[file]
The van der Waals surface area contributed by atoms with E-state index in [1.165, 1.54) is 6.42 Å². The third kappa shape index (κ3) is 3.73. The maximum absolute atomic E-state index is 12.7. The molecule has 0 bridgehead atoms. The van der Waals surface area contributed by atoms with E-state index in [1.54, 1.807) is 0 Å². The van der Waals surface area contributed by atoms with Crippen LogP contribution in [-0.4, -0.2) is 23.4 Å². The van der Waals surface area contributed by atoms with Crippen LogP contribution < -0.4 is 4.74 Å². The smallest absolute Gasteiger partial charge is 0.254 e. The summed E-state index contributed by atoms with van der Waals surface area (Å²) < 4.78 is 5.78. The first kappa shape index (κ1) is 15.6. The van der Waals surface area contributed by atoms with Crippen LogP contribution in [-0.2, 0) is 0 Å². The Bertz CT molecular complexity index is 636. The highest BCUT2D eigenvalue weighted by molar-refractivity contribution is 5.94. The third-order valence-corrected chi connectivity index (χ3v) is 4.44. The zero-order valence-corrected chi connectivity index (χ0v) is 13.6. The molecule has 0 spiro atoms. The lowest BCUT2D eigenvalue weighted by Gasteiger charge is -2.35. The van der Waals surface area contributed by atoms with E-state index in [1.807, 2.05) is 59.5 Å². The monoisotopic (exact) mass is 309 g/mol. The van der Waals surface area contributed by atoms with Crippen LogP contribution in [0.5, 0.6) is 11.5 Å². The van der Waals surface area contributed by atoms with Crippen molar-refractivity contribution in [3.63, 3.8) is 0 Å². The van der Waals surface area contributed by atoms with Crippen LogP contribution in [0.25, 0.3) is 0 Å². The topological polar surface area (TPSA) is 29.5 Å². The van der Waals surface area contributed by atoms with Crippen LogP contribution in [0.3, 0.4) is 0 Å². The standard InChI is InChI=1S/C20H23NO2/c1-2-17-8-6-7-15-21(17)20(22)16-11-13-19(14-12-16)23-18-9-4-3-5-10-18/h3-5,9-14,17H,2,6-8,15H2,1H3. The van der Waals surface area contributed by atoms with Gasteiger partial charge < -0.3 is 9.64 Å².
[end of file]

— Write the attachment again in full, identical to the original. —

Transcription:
The van der Waals surface area contributed by atoms with E-state index in [1.165, 1.54) is 6.42 Å². The third kappa shape index (κ3) is 3.73. The maximum absolute atomic E-state index is 12.7. The molecule has 0 bridgehead atoms. The van der Waals surface area contributed by atoms with E-state index in [1.54, 1.807) is 0 Å². The van der Waals surface area contributed by atoms with Crippen LogP contribution in [-0.4, -0.2) is 23.4 Å². The van der Waals surface area contributed by atoms with Crippen LogP contribution < -0.4 is 4.74 Å². The smallest absolute Gasteiger partial charge is 0.254 e. The summed E-state index contributed by atoms with van der Waals surface area (Å²) < 4.78 is 5.78. The first kappa shape index (κ1) is 15.6. The van der Waals surface area contributed by atoms with Crippen LogP contribution in [-0.2, 0) is 0 Å². The Bertz CT molecular complexity index is 636. The highest BCUT2D eigenvalue weighted by molar-refractivity contribution is 5.94. The third-order valence-corrected chi connectivity index (χ3v) is 4.44. The zero-order valence-corrected chi connectivity index (χ0v) is 13.6. The molecule has 0 spiro atoms. The lowest BCUT2D eigenvalue weighted by Gasteiger charge is -2.35. The van der Waals surface area contributed by atoms with E-state index in [1.807, 2.05) is 59.5 Å². The monoisotopic (exact) mass is 309 g/mol. The van der Waals surface area contributed by atoms with Crippen LogP contribution in [0.5, 0.6) is 11.5 Å². The van der Waals surface area contributed by atoms with Crippen molar-refractivity contribution in [3.63, 3.8) is 0 Å². The van der Waals surface area contributed by atoms with Crippen LogP contribution in [0.25, 0.3) is 0 Å². The topological polar surface area (TPSA) is 29.5 Å². The van der Waals surface area contributed by atoms with Crippen LogP contribution in [0.3, 0.4) is 0 Å². The standard InChI is InChI=1S/C20H23NO2/c1-2-17-8-6-7-15-21(17)20(22)16-11-13-19(14-12-16)23-18-9-4-3-5-10-18/h3-5,9-14,17H,2,6-8,15H2,1H3. The van der Waals surface area contributed by atoms with Gasteiger partial charge < -0.3 is 9.64 Å².